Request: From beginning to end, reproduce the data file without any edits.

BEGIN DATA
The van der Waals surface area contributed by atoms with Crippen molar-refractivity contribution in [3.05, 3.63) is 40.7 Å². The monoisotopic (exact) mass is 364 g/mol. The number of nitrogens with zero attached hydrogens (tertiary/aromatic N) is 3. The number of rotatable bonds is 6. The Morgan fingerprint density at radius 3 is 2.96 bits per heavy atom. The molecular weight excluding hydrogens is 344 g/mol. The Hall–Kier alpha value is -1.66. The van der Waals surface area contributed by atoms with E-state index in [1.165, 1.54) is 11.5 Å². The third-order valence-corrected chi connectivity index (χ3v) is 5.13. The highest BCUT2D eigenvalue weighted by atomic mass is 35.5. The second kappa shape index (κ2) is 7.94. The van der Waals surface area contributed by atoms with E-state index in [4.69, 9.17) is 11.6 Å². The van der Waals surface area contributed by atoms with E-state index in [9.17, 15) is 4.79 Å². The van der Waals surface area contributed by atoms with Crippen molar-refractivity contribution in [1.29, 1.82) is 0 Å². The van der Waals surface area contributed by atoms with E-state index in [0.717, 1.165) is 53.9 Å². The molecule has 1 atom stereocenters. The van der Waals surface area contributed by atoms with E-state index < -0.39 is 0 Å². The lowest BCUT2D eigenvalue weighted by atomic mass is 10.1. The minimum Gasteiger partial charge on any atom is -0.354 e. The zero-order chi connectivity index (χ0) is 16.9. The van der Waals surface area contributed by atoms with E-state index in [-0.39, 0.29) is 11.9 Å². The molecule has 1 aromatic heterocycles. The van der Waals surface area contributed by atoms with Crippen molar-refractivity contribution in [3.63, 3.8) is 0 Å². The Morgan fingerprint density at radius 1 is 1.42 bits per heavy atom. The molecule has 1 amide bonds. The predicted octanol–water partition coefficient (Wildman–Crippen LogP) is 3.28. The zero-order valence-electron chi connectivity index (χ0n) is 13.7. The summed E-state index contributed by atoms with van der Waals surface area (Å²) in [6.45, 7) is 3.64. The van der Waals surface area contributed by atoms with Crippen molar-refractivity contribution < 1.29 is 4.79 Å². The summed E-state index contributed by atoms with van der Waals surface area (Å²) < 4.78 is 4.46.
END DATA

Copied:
The van der Waals surface area contributed by atoms with Crippen molar-refractivity contribution in [3.05, 3.63) is 40.7 Å². The monoisotopic (exact) mass is 364 g/mol. The number of nitrogens with zero attached hydrogens (tertiary/aromatic N) is 3. The number of rotatable bonds is 6. The Morgan fingerprint density at radius 3 is 2.96 bits per heavy atom. The molecular weight excluding hydrogens is 344 g/mol. The Hall–Kier alpha value is -1.66. The van der Waals surface area contributed by atoms with E-state index in [1.165, 1.54) is 11.5 Å². The third-order valence-corrected chi connectivity index (χ3v) is 5.13. The highest BCUT2D eigenvalue weighted by atomic mass is 35.5. The second kappa shape index (κ2) is 7.94. The van der Waals surface area contributed by atoms with E-state index in [4.69, 9.17) is 11.6 Å². The van der Waals surface area contributed by atoms with E-state index in [9.17, 15) is 4.79 Å². The van der Waals surface area contributed by atoms with Crippen molar-refractivity contribution in [1.29, 1.82) is 0 Å². The van der Waals surface area contributed by atoms with E-state index in [0.717, 1.165) is 53.9 Å². The molecule has 1 atom stereocenters. The van der Waals surface area contributed by atoms with E-state index < -0.39 is 0 Å². The lowest BCUT2D eigenvalue weighted by atomic mass is 10.1. The minimum Gasteiger partial charge on any atom is -0.354 e. The zero-order chi connectivity index (χ0) is 16.9. The van der Waals surface area contributed by atoms with E-state index in [-0.39, 0.29) is 11.9 Å². The molecule has 1 aromatic heterocycles. The van der Waals surface area contributed by atoms with Crippen molar-refractivity contribution in [3.63, 3.8) is 0 Å². The Morgan fingerprint density at radius 1 is 1.42 bits per heavy atom. The molecule has 1 amide bonds. The predicted octanol–water partition coefficient (Wildman–Crippen LogP) is 3.28. The zero-order valence-electron chi connectivity index (χ0n) is 13.7. The summed E-state index contributed by atoms with van der Waals surface area (Å²) in [6.45, 7) is 3.64. The van der Waals surface area contributed by atoms with Crippen molar-refractivity contribution < 1.29 is 4.79 Å². The summed E-state index contributed by atoms with van der Waals surface area (Å²) < 4.78 is 4.46.